Logocentric, frequent contributor–and at times, infrequent contributor–to globatron.org, died today in a fiery car crash outside Albuquerque, New Mexico. According to fire rescue officials, Mr. centric turned west onto an eastbound one-way traffic lane and collided with a charter bus full of suicide bombers who were en route to Dallas, Texas. There were no survivors in either vehicle. At least twenty additional cars were involved in the ensuing pile-up. Passengers in the other vehicles were not injured.
Fire Chief Daniel Picadilly reported that the scene was “like a big barbecue that got way out of control.” He added that the incident was unlike anything he had seen during his thirty-year career.
The incident comes on the heels of the devastating announcement that Akbar Lightning, renowned philosopher, mystic, and trickster, resigned from globatron.org. That announcement followed a series of exchanges among the site’s main contributors about the future of the forum, whose readership spans the globe and is reported to reach the outer limits of the solar system. According to Professor James Chickenbock, of Globatron University, the question of what will happen to globatron in the wake of these events–whether it be corporate takeover, utter disintegration, or a complete renewal of image and focus–remains to be asked, let alone answered. But one thing is certain: change is on its way.
Perhaps a fitting indicator of change was witnessed by one of the drivers in the pileup near Albuquerque. Robert Maldonado reported that “it was weird because, you know, I saw my life flash in front of my eyes. But then I saw that I wasn’t dead at all. Then I saw this dude wearing a black leather jacket standing outside my car window and I thought, ‘Man I must be in some kind of movie, like the ‘Sixth Sense’ or something.’ Then he disappeared and I was like, ‘What just happened?'”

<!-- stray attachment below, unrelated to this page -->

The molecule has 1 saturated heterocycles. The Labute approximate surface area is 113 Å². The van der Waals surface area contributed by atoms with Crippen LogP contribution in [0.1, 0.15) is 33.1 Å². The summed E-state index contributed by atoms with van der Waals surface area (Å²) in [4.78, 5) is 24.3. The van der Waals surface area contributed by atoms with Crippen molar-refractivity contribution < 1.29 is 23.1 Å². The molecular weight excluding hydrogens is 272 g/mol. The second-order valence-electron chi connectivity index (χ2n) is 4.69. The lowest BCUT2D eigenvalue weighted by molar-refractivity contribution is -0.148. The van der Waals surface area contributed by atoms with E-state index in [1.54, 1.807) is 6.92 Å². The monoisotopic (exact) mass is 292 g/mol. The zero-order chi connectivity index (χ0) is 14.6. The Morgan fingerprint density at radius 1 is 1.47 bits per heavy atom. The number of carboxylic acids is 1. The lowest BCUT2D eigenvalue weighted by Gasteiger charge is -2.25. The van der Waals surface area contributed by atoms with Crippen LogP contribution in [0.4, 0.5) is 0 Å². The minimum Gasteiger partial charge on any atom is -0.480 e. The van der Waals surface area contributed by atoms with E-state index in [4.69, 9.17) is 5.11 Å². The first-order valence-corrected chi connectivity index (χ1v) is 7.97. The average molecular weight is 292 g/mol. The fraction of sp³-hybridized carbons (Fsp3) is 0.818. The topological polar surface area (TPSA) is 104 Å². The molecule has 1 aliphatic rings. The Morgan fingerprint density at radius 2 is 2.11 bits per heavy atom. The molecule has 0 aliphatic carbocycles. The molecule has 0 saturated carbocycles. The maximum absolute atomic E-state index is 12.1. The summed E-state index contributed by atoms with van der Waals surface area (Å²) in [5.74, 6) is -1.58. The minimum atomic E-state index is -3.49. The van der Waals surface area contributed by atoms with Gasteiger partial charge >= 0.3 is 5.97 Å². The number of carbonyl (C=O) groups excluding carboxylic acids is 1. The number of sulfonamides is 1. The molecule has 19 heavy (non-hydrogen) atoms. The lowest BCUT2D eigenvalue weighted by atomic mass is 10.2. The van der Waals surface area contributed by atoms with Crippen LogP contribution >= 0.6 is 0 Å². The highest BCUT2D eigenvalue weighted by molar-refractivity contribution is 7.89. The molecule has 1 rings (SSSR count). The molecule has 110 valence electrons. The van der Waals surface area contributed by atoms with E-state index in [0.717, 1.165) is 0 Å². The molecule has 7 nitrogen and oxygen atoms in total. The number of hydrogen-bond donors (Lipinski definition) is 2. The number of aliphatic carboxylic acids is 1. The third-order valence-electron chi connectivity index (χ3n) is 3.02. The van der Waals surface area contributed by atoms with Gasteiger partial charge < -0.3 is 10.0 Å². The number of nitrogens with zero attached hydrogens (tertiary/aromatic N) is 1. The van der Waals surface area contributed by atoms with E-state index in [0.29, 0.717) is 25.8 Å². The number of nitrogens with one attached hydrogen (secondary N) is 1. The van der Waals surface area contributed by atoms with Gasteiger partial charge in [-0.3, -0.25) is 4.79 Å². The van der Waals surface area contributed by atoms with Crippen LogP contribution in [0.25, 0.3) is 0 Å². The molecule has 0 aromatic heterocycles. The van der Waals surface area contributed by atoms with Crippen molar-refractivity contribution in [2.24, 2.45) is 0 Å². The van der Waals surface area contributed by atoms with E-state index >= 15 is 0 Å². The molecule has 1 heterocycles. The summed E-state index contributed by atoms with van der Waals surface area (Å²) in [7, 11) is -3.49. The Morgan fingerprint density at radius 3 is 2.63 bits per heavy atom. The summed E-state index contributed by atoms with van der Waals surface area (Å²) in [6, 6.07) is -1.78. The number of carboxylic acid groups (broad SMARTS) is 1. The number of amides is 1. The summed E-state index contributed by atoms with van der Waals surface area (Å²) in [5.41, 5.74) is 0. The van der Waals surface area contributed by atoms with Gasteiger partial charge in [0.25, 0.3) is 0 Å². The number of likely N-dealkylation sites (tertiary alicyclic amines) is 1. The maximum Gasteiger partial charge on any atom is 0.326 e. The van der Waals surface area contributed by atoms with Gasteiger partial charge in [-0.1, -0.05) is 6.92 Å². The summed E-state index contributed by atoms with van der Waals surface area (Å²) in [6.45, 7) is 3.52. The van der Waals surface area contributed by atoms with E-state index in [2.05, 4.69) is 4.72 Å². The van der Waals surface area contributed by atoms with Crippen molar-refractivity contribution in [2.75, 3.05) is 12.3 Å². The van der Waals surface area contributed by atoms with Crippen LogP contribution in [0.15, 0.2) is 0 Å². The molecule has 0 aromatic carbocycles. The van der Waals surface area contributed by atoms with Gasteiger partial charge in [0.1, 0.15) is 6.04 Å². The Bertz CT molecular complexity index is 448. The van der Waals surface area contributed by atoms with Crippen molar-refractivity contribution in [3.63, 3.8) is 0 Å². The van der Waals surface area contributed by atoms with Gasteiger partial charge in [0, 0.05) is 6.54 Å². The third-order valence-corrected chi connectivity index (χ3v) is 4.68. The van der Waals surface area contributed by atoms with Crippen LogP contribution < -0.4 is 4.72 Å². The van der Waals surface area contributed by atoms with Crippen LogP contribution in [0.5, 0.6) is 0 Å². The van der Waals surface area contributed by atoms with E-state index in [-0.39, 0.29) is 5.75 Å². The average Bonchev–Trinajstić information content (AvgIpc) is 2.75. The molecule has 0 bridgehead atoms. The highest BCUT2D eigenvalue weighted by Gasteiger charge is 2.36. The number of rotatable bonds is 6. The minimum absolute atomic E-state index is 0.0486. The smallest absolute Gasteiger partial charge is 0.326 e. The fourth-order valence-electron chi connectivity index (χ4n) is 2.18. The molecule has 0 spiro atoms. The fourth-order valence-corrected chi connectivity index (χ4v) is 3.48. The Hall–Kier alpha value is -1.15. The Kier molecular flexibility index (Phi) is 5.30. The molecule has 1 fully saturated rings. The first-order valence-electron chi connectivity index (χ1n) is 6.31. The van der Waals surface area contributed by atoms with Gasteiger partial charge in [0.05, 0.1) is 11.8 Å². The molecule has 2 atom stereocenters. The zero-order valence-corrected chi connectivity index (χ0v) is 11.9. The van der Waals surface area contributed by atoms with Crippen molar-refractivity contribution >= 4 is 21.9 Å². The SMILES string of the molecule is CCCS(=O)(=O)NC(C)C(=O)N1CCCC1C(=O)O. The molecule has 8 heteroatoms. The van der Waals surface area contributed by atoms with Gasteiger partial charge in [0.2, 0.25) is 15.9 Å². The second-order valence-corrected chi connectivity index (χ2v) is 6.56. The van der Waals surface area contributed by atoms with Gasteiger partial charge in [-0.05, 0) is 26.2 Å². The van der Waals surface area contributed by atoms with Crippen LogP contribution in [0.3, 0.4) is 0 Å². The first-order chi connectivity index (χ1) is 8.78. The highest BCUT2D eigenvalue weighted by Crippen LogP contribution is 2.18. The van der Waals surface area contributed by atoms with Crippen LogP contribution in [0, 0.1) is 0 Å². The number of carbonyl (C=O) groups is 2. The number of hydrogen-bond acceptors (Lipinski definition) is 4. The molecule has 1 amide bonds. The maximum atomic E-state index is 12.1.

A second uninjured driver, Billy Hossenfeffer, told a reporter that he felt sorry for the people who had died. When asked whether he was familiar with Logocentric’s work, he replied, “Nah, I don’t read that much.” When the reporter informed him that the bus had carried suicide bombers, Hossenfeffer turned red, retracted his previous statements, and walked away from the crash site.
Whether recent events drive any new site contributors toward topics about the supernatural or about education of the unread and vocal, the stakes are certainly high. Indeed, they may have reached a point where returning to the old paradigms of art, storytelling, and scholarship becomes not only passe, but fatal.